Here are some tips for parenting young children

The birth of a child is a profound miracle

How do you prepare for a new baby’s arrival?

Has child discipline gone out of style?

Children’s ministries have worthy missions

How can we transmit our values to the next generation?

A baby shares the nature of its parents

How can parents discourage violence in children?

Some parents let their children learn from failure

The terrible-two age frustrates many parents

Parents still love their children after discipline is over

Are you an adopted child?

Marian Wright Edelman imitated her parents’ values

Here are habits some say you can blame on your parents

Child abuse and child neglect are serious issues

14 Two-Minute Parenting Podcast Shorts

14 Two-Minute Parenting Podcast Shorts

Parenting Podcasts

There’s nothing like sage advice from an elder to keep you grounded as a new parent and inspired by your faith. Below you’ll find a compilation of two-minute parenting podcast shorts by Dr. Melvin E. Banks, founder of UMI (Urban Ministries, Inc.). We’ve pulled them from Dr. Banks’ daily radio program called Daily Direction, which covers a variety of issues and topics. So when your little one takes a short nap, get your coffee or tea, find a spot on the couch, and enjoy!

Here are some tips for parenting young children

The birth of a child is a profound miracle

How do you prepare for a new baby’s arrival?

Has child discipline gone out of style?

Children’s ministries have worthy missions

How can we transmit our values to the next generation?

A baby shares the nature of its parents

How can parents discourage violence in children?

Some parents let their children learn from failure

The terrible-two age frustrates many parents

Parents still love their children after discipline is over

Are you an adopted child?

Marian Wright Edelman imitated her parents’ values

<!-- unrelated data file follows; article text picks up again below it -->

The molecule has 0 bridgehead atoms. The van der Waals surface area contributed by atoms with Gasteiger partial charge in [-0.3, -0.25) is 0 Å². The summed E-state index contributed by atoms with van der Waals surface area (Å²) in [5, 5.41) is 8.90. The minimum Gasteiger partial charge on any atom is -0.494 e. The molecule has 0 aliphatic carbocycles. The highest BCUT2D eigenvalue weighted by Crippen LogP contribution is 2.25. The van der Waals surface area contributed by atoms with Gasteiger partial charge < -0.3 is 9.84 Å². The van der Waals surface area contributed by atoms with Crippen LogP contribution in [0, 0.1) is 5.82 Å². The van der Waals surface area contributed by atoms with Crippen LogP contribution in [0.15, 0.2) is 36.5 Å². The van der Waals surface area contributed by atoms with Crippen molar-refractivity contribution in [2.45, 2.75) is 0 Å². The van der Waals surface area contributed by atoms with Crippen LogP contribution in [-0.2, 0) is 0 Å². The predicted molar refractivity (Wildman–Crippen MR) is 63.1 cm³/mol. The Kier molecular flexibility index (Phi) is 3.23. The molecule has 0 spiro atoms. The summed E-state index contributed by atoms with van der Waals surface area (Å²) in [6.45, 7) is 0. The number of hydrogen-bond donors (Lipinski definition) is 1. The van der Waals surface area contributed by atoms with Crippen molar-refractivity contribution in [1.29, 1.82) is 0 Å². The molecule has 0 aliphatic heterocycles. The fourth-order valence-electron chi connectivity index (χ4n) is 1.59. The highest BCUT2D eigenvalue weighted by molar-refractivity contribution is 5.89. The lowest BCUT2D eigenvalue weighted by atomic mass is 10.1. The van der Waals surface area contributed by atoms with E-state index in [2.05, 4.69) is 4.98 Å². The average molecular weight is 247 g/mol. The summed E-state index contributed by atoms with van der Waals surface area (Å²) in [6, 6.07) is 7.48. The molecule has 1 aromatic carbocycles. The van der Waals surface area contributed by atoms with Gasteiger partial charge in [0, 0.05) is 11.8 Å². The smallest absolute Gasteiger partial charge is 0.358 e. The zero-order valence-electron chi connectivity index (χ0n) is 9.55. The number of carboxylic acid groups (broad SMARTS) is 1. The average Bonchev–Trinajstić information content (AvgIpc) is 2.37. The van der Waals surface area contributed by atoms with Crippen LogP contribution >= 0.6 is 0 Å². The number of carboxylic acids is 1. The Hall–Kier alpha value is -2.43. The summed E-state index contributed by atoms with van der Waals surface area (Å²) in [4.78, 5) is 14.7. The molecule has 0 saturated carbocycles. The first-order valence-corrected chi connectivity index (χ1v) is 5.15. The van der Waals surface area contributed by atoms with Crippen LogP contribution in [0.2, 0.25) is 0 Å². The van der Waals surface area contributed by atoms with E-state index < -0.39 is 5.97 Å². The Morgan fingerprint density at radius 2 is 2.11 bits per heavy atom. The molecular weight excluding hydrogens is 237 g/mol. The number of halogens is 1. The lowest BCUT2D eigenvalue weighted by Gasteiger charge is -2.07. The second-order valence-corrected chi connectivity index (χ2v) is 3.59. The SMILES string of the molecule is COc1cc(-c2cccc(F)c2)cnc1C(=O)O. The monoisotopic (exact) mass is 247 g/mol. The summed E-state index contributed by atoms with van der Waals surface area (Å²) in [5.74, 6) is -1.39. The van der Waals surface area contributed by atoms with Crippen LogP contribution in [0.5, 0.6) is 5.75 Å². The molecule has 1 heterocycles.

Here are habits some say you can blame on your parents

Child abuse and child neglect are serious issues

Fatherlessness Is Not Fatal

Fatherlessness Is Not Fatal

Video Courtesy of TEDx Talks


As a Christian and a single parent, I’m convinced that if we fail to accept this truth, our efforts at rising above our circumstances and raising our children well will prove futile. We will continue to experience a daunting level of paralyzing frustration that immobilizes us. Our lives will become the worst kind of self-fulfilling prophecy.

Recent conversations about the ills facing families, particularly minority families, focus heavily on the absentee father phenomenon and its devastating consequences. No argument there. Boatloads of statistics, polls, and surveys document almost ad nauseam the poverty, social maladjustment, and emotional fallout that can’t be denied. Given all the hell breaking loose, you’d think we’d be beating down church doors and wearing the pages of our Bibles ragged, searching for His answers to our problems. Sadly, that doesn’t seem to be the case. A survey conducted by the National Fatherhood Initiative indicates that churches and spiritual leaders are not high on the list of sources dads consult for help with fathering issues. In one survey, mothers were asked to name the sources that fathers of their child look to for help. Only a third indicated that the father had “consulted a place of worship, minister, or rabbi.” Similarly, when fathers were asked who they go to for help, just a little more than half said they relied on a place of worship. It stands to reason that if God is not consistently and actively involved in our parenting, He’s probably equally absent from our children’s lives.